The band followed this with “What Time Is It?” a track that originally hit the top 40 in Feb of ’98 almost, 18 years ago, but somehow it sounded fresh, as if it could have been made last week.
“Daddy” was next, bringing the tempo down, Lockett pulling something different out of his tool kit, a more soulful vocal dimension. This was a key moment. This was not a singer singing somebody else’s song. This was something hardwired into Lockett, something with a deeper resonance that further fortified his connection with the audience. It was becoming blatantly obvious why they had the reputation they did for live shows. We were on an emotional rollercoaster with light and dark, explosions and subtleties.
It was time to push things back up again with some more dirty rock and roll guitar from Sam Brox and an explosion of precision playing by the rhythm section on “Living in the pocket of a Drug Queen”, along with some tasty scratching from Andy Wong. It is now indisputable that these guys are world-class musicians.
In a kind of foot off, foot on, the gas pedal way, Lockett and the band lulled the crowd and then whipped them back up into a frenzy repeatedly.
The slow melodic rock of “Remember” was followed by the uplifting “(Nonstopoperation)”. Crowd pleasers kept coming as they worked their way through their repertoire.
As if a Dust Junkys reunion wasn’t enough, something else quite remarkable and unexpected happened. An older guy with a shock of white hair and beard joined the band on stage to play trumpet on Middle Man. This guy was none other than blues legend Victor Brox. If you haven’t come across Victor he is Manchester music royalty. A highly respected musician, actually described by Jimi Hendrix (who he worked with) as having the greatest white blues voice he had ever heard. His accolades are too numerous to mention in this review but it will suffice to say that his trumpet work was sublime. If you hadn’t guessed Victor is guitarist Sam’s (and Kyla Brox’s) father.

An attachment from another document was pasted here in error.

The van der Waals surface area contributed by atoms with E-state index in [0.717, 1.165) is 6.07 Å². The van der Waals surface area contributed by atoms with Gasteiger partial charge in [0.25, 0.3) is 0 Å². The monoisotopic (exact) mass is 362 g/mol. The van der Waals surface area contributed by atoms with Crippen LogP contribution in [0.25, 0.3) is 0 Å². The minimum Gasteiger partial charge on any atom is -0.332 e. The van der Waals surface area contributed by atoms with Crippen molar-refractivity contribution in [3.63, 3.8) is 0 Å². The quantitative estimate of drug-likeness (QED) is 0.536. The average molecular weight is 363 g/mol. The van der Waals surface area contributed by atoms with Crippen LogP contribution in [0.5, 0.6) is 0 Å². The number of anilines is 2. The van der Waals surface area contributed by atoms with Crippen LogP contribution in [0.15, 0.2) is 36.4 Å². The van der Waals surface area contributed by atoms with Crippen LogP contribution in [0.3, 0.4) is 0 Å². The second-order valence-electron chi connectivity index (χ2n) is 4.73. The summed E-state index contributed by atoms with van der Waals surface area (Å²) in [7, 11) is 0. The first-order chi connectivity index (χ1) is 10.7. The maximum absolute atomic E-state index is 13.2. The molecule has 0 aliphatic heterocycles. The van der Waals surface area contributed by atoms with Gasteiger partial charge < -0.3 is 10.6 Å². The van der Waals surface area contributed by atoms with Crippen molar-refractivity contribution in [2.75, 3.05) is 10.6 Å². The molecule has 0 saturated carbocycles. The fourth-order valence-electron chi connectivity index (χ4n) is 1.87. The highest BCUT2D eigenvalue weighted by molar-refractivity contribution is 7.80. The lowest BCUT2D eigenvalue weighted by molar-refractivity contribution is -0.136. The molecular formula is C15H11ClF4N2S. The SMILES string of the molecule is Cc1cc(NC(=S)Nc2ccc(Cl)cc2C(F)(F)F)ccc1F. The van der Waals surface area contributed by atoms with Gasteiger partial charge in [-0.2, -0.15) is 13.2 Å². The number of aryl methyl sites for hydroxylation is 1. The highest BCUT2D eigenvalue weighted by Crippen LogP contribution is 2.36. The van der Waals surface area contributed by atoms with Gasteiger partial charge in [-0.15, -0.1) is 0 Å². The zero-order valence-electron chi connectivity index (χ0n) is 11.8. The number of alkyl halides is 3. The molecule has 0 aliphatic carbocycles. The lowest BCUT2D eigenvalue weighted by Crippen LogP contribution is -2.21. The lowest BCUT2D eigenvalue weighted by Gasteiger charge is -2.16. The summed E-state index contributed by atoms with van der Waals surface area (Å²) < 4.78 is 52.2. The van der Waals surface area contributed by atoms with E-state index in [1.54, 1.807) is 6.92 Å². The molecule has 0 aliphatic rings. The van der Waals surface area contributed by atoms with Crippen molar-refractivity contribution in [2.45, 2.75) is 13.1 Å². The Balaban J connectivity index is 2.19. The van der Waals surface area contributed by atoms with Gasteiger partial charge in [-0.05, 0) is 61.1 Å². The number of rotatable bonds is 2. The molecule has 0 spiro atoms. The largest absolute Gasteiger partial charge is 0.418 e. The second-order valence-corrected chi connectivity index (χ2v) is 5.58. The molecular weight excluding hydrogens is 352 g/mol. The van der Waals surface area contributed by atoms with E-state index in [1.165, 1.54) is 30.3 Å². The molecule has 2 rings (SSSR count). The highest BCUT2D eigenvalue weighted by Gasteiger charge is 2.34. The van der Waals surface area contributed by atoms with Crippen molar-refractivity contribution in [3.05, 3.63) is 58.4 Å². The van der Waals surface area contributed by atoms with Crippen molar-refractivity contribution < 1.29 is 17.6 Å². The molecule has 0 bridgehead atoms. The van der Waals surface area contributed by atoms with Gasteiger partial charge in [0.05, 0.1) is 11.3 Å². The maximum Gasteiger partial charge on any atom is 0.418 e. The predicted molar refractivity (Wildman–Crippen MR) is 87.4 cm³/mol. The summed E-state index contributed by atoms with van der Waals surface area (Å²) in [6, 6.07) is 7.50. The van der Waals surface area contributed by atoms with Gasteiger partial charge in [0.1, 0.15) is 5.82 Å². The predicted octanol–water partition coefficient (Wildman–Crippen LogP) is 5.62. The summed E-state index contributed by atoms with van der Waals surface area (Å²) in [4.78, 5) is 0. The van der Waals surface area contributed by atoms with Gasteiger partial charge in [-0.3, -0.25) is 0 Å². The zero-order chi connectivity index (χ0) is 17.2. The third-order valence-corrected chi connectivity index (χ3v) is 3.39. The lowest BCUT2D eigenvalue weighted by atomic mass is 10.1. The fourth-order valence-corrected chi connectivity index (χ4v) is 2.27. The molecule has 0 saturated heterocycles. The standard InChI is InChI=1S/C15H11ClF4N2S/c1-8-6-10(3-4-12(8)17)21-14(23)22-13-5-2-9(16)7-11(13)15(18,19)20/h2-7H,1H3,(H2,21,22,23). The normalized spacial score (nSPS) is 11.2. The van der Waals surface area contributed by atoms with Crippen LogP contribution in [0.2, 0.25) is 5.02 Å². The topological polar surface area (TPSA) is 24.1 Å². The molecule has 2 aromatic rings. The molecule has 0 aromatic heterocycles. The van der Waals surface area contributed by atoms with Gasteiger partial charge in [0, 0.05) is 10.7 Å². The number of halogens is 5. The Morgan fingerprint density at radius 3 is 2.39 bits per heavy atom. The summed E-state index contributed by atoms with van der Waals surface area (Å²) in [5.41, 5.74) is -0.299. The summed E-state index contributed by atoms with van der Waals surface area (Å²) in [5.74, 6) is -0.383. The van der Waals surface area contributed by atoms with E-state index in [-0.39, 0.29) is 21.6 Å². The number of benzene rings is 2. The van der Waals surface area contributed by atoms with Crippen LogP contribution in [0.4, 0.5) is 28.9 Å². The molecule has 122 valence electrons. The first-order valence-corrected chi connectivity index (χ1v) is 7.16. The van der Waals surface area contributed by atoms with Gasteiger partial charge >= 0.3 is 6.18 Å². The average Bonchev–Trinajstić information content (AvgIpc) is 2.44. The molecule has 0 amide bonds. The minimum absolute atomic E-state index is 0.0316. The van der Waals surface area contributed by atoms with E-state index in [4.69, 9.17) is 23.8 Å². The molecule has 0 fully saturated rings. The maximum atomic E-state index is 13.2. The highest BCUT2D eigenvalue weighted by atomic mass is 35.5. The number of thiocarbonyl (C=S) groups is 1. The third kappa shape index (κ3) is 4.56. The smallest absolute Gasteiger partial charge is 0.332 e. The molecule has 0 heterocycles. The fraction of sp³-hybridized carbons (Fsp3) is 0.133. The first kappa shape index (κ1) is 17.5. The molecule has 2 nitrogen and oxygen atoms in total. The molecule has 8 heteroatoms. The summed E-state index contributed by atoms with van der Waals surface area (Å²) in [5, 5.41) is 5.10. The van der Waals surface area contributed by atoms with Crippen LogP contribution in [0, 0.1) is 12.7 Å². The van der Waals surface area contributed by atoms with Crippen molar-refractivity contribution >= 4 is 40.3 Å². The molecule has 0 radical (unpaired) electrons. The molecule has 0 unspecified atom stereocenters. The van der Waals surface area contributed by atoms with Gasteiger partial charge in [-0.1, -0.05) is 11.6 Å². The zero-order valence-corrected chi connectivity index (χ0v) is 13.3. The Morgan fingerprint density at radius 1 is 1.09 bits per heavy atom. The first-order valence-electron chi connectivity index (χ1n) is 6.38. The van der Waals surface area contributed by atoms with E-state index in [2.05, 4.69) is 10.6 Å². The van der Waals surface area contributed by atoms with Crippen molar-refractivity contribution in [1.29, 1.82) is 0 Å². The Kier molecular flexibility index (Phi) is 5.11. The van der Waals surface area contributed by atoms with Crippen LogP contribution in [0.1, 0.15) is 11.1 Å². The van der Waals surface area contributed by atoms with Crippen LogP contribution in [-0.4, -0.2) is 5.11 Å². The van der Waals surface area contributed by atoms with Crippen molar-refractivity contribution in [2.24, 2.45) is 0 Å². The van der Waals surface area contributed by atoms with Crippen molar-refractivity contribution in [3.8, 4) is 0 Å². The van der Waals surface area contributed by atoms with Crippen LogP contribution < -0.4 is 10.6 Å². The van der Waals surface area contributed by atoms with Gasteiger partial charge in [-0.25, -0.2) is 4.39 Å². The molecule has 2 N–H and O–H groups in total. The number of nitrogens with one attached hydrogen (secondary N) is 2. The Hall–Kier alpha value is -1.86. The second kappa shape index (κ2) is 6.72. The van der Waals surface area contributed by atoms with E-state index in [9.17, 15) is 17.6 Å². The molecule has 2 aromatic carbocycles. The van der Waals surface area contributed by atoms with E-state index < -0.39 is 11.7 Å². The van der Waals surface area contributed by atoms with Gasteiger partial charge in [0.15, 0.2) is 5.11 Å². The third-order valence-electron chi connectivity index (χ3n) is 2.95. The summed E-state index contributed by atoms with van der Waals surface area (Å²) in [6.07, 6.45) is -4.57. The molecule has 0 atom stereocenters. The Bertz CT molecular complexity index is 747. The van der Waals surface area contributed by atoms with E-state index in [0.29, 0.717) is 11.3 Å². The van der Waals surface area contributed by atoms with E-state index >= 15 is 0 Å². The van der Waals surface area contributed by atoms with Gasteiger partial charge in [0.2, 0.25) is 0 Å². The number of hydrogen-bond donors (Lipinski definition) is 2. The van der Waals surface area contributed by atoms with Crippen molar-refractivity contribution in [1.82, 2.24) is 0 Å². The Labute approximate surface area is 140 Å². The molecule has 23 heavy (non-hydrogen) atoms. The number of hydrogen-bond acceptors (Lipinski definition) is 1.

After this came more dirty rock and roll with Fever. The intro to this was reminiscent of Hendrix, Redding and Mitchell. Sam, Steve and Mykey played so tightly together it was as if they shared one giant brain.
Next was “Moving On” featuring virtuoso bass work by Steve OJ.
This was followed by yet another crowd pleaser “Here I Am”.
As well as playing songs, there were some really impressive displays of improvisation, which looked to be driven by Mykey Wilson, certainly demonstrating his versatility, and proving why he is such a highly regarded drummer.
It is getting increasingly rare these days to see a genuine encore as they are pretty much expected, making audiences lazy. Not this audience! Lockett had announced that “Wasting Hard Time” would be the final track of the night. At the end of it there was no way the audience were letting them off the stage without another track. They had been waiting for 15 years for this. The finale was “Get the Funk Up” which pushed the energy levels even higher, though it hardly seemed possible.
The band left the stage and their appreciative audience who had been well entertained. Johnny Jay handed the baton over to DJ Vince Vega who played the final set of tunes.
It was quite an emotional gig. There was a lot of love for the band from the audience and a lot of appreciation of that from the band.
It’s not hard to sum up Dust Junkys; ‘serious grooves’, ‘soulful’, ‘funky’, ‘dirty rock and roll’, ‘great tunes’, ‘genius lyrics’, ‘dirty rock and roll’ (I know I have already said that), ‘edgy’, ‘authentic’, ‘classic’, ‘the real deal’, ‘top band’!
Do they deserve their reputation for live excellence? Lockett was an excellent front man, and very likeable, Brox’s guitar sound and playing were stunning, Wong did the business on the decks, Wilson’s drumming was perfection and OJ’s bass skilfully cemented the whole thing. They came as a cohesive force and frankly they kicked the crap out of the vast majority of bands I have seen, with only three days to rehearse for this show.
This event makes a compelling argument for them to hit the road again and to get back into the studio. So I have this to say to you Dust Junkys “Come on you dirty funkers! One album is not enough. We want more.”
Words by Tony Rigg